Emulating Saint Francis ...
As we end our emphasis on stewardship of the earth over the past few weeks, it is important to look at the depth of the duty of stewardship in our theology and at the reason for this depth.
In J.R.R. Tolkien’s masterpiece, “The Lord of the Rings”, there is an industrial revolution driven by the greed of Saruman, the White Wizard, that threatens the existence of nature. At one point Saruman actually exclaims, “The old world will burn in the fires of industry. Forests will fall. A new order will rise.”
Interestingly, this portrayal of industry is part of Tolkien’s overall deep Catholic faith. In fact, Tolkien himself is quoted as saying, “The Lord of the Rings is of course a fundamentally religious and Catholic work; unconsciously so at first, but consciously in the revision.”
As evidence of Tolkien’s correctness in his faith, Pope John Paul II said, “. . . life must be handled with care, including animal life and all of animate and inanimate nature.”
John Paul’s teachings made this call to handle life more clear by highlighting several things including:
– The connection between nature and humans and their interdependence;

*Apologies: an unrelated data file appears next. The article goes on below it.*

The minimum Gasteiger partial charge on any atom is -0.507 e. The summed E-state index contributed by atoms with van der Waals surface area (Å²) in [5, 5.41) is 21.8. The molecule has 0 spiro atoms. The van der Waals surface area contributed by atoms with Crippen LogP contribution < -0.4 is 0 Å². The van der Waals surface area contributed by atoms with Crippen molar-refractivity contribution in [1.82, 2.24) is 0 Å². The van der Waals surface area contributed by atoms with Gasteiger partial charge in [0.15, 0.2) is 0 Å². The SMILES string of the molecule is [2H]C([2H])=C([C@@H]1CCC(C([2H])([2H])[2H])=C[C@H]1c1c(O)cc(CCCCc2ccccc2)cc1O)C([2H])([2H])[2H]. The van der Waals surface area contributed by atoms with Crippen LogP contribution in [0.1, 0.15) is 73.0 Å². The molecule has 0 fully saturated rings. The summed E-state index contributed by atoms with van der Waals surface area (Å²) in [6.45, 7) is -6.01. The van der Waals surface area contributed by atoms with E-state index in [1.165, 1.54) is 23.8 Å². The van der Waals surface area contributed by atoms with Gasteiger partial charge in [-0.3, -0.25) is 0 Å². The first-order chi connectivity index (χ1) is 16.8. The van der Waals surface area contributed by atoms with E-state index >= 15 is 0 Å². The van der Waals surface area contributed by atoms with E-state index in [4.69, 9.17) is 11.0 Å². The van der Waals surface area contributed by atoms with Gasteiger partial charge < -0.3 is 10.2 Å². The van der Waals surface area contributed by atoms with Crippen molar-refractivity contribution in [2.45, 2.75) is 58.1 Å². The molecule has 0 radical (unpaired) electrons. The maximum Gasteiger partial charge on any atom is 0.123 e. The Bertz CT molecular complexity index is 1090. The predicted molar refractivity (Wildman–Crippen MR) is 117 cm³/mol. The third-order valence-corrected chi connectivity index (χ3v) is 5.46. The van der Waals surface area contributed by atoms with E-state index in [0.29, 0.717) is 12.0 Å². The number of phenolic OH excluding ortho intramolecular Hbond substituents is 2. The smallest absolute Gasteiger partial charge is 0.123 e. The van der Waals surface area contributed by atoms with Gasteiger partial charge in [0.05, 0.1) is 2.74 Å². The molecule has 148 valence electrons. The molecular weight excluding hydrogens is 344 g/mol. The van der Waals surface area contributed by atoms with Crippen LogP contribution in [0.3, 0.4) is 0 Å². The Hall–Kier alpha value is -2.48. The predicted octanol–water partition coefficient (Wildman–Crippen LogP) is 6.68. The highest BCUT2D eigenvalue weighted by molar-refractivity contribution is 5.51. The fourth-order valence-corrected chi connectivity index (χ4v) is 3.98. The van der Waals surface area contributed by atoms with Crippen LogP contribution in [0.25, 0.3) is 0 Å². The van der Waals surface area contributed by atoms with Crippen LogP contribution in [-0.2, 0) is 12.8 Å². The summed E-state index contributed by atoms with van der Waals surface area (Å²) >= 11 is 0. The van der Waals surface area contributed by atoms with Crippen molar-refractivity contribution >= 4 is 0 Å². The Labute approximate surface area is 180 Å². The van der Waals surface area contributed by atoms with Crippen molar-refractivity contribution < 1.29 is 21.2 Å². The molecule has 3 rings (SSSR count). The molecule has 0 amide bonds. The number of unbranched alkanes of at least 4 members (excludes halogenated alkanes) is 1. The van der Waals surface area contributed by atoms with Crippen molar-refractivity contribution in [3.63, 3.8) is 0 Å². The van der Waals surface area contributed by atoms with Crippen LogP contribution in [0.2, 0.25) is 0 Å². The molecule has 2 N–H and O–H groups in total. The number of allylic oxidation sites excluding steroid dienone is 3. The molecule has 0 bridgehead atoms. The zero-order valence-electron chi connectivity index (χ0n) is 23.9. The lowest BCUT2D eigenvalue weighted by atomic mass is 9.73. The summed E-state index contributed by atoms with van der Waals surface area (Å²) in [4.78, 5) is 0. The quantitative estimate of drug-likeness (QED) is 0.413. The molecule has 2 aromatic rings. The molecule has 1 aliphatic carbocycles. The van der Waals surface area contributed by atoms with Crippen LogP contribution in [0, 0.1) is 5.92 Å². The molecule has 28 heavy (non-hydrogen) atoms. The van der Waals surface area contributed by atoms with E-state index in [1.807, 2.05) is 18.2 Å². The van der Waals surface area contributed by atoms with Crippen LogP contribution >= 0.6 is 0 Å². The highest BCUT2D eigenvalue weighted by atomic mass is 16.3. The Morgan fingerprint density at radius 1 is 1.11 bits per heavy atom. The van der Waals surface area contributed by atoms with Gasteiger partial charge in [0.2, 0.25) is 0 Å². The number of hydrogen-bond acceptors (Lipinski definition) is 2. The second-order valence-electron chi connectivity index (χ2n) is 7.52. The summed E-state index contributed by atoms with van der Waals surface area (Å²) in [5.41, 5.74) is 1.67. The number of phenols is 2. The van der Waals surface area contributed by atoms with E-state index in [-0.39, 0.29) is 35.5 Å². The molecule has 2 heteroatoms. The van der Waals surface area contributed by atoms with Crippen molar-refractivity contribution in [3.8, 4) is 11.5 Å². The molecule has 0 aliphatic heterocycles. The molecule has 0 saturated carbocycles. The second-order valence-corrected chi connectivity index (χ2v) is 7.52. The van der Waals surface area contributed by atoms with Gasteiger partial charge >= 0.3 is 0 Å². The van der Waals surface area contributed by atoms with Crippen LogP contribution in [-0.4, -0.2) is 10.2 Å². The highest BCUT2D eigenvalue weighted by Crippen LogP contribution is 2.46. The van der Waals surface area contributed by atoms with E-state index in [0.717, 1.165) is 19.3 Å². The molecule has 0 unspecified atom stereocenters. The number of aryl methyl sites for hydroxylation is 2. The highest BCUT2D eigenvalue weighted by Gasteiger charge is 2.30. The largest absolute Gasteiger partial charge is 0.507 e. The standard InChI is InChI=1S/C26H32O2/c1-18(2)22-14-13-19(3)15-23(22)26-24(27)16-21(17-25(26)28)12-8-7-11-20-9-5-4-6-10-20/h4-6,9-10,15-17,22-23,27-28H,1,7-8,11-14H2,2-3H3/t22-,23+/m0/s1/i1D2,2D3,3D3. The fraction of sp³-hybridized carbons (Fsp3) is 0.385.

– Humans acting for the Creator to protect what was proclaimed as “good”;
– The necessity and dignity of work that participates in the ecology of each community;
– Connections of poverty to degradation of the environment and war to environmental destruction;
– The destructive links between greed and materialism and a culture of waste; and
– St. Francis of Assisi as a model and naming him as the “Patron Saint of Ecology”
At St. Francis College Prep we teach our students that whether it is the faithful layperson or the head of the Church, the issue of man’s duty to be good stewards of God’s creation is deeply rooted in our faith.
And, this begs the greater question of “why?”
We find the answer in Revelation 11:18, “The nations were angry, and your wrath has come. The time has come for judging the dead, and for rewarding your servants the prophets and your people who revere your name, both great and small— and for destroying those who destroy the earth.”
In short, on the Day of Judgment God will destroy those who have destroyed His creation. Thus, we find the importance of emulating St. Francis, the Patron Saint of Ecology.